Rundu — Four Namibians and two Angolans are being chained to rocks and trees with heavy metal objects by a reverend of the Apostolic Church, on the premises of his church at the Sauyemwa informal settlement in Rundu, because "they are a danger to society".
Reverend Moses Matyayi of the Protestant Apostolic Church at Sauyemwa has for several weeks incarcerated four Namibian men and two Angolans, one of them a woman who came to Namibia to seek "spiritual healing" for an unknown malady.
The reverend seemingly revered for his healing powers, says some of his detainees whom he has chained to boulders and to heavy tree trunks to prevent them from escaping will be detained until they are completely healed.
He says today's society is filled with all types of diseases and evils. The church leader, who manages a church-cum-clinic, says his patients and followers suffer because the church gets no assistance whatsoever.
Matyayi told New Era that he has "cured" many in the past through prayer only.
"Many came here walking with crutches and sticks, but if you chase him away today, you will not catch him," the man of the cloth jokingly told New Era.
Pointing to a bundle of sticks and crutches, he said people become fed up with hospitals and traditional healers and when they eventually come to him for prayers, their ailments and disabilities become a thing of the distant past.
According to the reverend, patients come from as far as Angola and various parts of Namibia to ask for his prayers.
"All these objects you see are things that patients came with from traditional healers, and when they are healed they leave them behind," he said.
Matyayi pleaded with people to stop wasting their money to get healed, because the medicine is in the Holy Bible.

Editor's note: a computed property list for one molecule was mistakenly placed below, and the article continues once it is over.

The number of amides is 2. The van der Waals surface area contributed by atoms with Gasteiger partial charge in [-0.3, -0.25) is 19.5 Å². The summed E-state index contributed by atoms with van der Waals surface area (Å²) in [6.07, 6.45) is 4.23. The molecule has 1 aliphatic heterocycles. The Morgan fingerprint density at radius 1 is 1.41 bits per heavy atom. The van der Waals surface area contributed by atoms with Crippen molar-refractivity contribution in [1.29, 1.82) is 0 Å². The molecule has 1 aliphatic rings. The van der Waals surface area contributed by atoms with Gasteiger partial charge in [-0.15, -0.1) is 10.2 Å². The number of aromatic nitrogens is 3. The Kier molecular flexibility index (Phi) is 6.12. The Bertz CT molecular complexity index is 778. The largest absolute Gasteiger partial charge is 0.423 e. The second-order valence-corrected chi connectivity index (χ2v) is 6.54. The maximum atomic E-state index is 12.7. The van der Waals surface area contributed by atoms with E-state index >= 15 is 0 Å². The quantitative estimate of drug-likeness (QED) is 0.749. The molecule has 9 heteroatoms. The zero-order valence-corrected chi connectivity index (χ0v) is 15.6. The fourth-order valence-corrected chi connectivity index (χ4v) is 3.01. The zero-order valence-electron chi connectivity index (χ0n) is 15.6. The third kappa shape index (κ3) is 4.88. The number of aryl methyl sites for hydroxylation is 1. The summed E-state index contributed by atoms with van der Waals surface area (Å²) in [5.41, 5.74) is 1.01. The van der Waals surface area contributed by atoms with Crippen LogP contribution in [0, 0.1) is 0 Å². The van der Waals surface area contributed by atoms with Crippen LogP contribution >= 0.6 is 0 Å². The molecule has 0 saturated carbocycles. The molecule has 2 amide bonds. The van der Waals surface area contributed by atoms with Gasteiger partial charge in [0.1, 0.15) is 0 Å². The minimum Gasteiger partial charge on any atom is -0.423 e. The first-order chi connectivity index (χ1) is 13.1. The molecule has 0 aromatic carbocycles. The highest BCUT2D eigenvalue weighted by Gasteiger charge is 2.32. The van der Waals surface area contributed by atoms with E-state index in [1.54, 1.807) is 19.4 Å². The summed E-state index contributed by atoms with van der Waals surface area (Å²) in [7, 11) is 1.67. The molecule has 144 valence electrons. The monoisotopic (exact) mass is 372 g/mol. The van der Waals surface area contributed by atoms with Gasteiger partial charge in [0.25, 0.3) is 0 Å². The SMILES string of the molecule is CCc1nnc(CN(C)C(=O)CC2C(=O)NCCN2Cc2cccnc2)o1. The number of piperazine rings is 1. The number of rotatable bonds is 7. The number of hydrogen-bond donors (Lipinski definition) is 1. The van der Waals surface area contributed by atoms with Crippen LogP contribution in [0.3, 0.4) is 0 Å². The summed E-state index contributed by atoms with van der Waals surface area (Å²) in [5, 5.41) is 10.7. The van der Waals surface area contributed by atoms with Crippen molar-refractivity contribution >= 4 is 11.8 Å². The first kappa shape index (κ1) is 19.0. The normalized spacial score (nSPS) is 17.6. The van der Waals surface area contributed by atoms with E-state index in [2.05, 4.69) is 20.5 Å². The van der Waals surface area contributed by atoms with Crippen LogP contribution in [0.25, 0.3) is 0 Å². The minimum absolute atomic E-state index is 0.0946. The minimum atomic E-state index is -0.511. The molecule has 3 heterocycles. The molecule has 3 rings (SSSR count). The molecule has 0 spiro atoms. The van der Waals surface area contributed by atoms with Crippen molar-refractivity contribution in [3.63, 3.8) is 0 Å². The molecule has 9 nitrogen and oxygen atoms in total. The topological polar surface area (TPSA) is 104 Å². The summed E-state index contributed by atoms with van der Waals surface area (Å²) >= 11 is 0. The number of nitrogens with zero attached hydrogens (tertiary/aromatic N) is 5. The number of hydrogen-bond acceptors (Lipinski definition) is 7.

"As stated in John 5:2 and Exodus 27:20, warm water and olive oil is the medicine required for dealing with any type of health problem," he said.
Matyayi said he prays for those who approach him, but ironically when their problems persist he refers them to traditional doctors and to hospitals and clinics. The church leader pleaded for good Samaritans to assist his church with food, accommodation facilities, toilets and a new church building.
"At the moment people suffer a lot, especially those that do not have relatives in Rundu. Those with relatives receive food from their families," he said.
When New Era visited the church premises, four men who are allegedly mentally ill were tied to poles under a zinc structure to prevent them from absconding.
"In the past, some of these people broke the padlocks, some even using their teeth. We have explained to their relatives why we tie up the patients and they fully understand," he said.
"These three are a danger to the public because they are very aggressive, if you look at my legs you can see the scars after they attacked me. One of them was bewitched by his neighbour in Angola, the other is from Usakos where he attacked people," he explained.
The church makes use of offerings brought by its followers to buy food and other items the patients need. Just a stone's throw from the church, about 50 tents are pitched to house about 40 prayer-awaiting patients.
According to the Regional Crime Coordinator in the Kavango Region, Deputy Commissioner Willie Bampton, the police in the region are unaware of the activities at the church where mentally ill patients are tied up with chains.
"Now that we have a bit of information, we will launch an investigation because the manner in which it is done is very cruel," Bampton said.
Chief Social Worker in the Ministry of Gender Equality and Child Welfare, Fransiska Hamutenya, described the whole situation as "degrading".
"If someone is mentally ill it does not take away his or her rights. This is abuse," she said.
A shocked Hamutenya told New Era that there is a psychiatric health centre in Windhoek to which mentally ill patients can be referred.